The Act calls for all students to have a graduation plan that includes postsecondary education. The Act is not about "jobism or widget" making or about tracking. In fact, the Act eliminates all labels and all students are considered to be college prep since all students must complete the 24 units required for high school graduation including 4 college prep math courses.
Our society has not arrived at the point to recognize that all students are important regardless of their career choice. We cannot rectify that a great artist, a great philospher, a great musician, and a great plumber are needed in our society, and they all have something in common. They are great at what they do and all are needed for a socity to prosper.
In closing, I would differ with some of the other comments on the purpose and value of education. I think we would all agree that one purpose is to transmit our heritage and culture, and another would be that education has a direct impact on the economy by graduating students who can contribute to our heritage, culture and be a productive citizen fully prepared to be employed. I do not see these purposes in conflict. Bob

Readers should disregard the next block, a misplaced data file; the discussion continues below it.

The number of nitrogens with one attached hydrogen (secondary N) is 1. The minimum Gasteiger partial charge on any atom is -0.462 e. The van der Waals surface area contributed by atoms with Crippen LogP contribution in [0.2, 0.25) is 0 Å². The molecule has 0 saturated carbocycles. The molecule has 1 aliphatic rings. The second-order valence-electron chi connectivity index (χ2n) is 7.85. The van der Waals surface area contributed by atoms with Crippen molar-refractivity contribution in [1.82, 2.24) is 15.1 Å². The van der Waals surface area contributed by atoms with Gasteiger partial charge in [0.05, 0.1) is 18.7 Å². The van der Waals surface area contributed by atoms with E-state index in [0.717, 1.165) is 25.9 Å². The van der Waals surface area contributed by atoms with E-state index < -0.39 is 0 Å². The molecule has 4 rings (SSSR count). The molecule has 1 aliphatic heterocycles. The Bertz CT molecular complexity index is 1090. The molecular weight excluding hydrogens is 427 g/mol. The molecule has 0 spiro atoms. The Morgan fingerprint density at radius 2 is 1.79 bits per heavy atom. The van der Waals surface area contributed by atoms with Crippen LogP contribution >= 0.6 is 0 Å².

A good, well-rounded liberal arts program will help students develop the skills necessary to pursue a variety of careers, while also (more importantly, in my opinion) developing the skills needed for active and informed citizenship. Putting the focus on selecting and training for a specific career choice at such a tender age, takes time away from developing civic skills.

The harm of this approach is compounded by adding yet another mandate to an already oppressively rigid and authoritarian environment. We should be giving students more freedom to control the nature of their educational experience, not chipping away at the little choice they have.

The original justification for funding public education was that we all benefit when people of voting age are well prepared for their participation in civic affairs. As a taxpayer, I don’t mind supporting public education insofar as it develops good citizens.